15. I think you came here to say this because you know that this behavior isn’t good to be around. If he responds this way to something so little, what will happen if you two have a conflicting opinion and need to find a compromise? It sounds very frightening. You experienced violence in your childhood, so you’ll be a little more desensitized to these things, but this is NOT normal behavior. I suggest sitting down with him and expressing how witnessing this made you feel, and ask him to attend therapy to work on it or you’ll have to reconsider the relationship. You deserve to be in a loving environment where a simple constructive conversation isn’t so scary. You shouldn’t have to comfort someone after you’ve brought up a boundary or question. He turned the entire situation into something where you had to feel bad and worried for him, and where he scared you and even knows that your violent past would have you frightened- Take this seriously, and remind yourself what you deserve. If this was a close friend going through the same thing, what would you want for them? I hope you sit down and think about this for a long time, maybe journal your thoughts to see it all on paper. Good luck.

  16. my ex did things like this, almost word to word. screamed inches from my face, threatened to kill himself, threw things, beat himself over the head. he escalated to throwing things at me and beating me. GET OUT. IT WILL GET WORSE.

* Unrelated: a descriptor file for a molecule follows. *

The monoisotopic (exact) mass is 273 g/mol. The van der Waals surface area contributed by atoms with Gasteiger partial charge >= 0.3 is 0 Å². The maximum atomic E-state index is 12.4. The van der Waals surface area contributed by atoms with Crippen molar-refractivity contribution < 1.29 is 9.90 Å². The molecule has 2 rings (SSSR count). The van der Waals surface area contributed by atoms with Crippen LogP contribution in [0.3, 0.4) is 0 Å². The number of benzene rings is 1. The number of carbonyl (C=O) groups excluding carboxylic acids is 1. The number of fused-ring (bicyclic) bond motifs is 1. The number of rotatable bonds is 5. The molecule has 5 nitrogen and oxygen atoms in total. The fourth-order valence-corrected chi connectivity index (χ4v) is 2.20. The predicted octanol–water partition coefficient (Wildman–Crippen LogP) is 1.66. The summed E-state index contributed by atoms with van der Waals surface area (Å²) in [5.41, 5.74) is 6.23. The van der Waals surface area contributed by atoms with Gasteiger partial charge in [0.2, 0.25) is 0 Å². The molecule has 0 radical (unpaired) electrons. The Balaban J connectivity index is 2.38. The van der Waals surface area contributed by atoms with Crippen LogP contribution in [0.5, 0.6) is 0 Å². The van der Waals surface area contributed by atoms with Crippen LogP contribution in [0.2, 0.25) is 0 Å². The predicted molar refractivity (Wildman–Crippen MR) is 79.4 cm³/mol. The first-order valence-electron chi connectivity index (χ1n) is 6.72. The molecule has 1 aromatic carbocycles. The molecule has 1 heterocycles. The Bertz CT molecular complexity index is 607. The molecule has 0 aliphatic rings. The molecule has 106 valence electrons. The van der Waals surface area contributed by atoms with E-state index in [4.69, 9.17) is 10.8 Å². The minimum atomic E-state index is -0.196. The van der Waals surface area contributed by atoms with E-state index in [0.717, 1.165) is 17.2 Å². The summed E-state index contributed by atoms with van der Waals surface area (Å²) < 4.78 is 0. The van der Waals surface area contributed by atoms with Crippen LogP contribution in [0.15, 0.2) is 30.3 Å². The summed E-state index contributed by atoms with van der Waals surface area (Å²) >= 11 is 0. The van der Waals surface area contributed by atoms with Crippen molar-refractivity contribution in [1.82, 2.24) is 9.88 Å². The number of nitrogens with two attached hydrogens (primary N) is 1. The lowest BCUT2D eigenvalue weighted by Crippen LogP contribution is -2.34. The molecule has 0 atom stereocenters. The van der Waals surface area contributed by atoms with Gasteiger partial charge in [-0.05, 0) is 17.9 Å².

it left me with emotional trauma, a restraining order, and guilt that i didn’t see the signs. you have several people here warning you of the signs this man is emotionally abusive. DO NOT IGNORE THEM. GET OUT NOW.

  17. Omg get out. Please. He’s made it so dramatic that you’ll never question him again. It was a tantrum. It was incredibly violent and manipulating. You confront him and he ends up the victim. You end up consoleing him and he’s just completely gotten away with any accountability. This is abuse, end of story. Do not treat him like the victim. He knows exactly what he’s doing. He’s reacting exactly as a child who got told that they can’t have the lollipop and the second you play along and give in, it will just get worse. He WILL take you down with him! When he says “you deserve better”, Believe him! He’s warning you himself!! At the very least, he clearly is unstable and has anger management issues. It is absolutely irrelevant if he treats you well at other times. You’ll end up “holding” onto the good times like an addiction, this is deliberately, it is a classic af abuser tactic that’s so old and predictable it’s painful. You also have a history of being exposed to violence which makes you very vulnerable because it’s not so shocking.

  18. I’m sorry you’re going through this.

    My ex was like this. I spent every day for two years telling myself that he would never hurt me, that he would get better if I stayed with him, that it was better for me to tolerate the behavior because he can’t help it and he needs me.

    And then, one day. He lost control and tried to kill me.

    Please, for your safety, protect yourself and do what’s best for both of you. Leave him.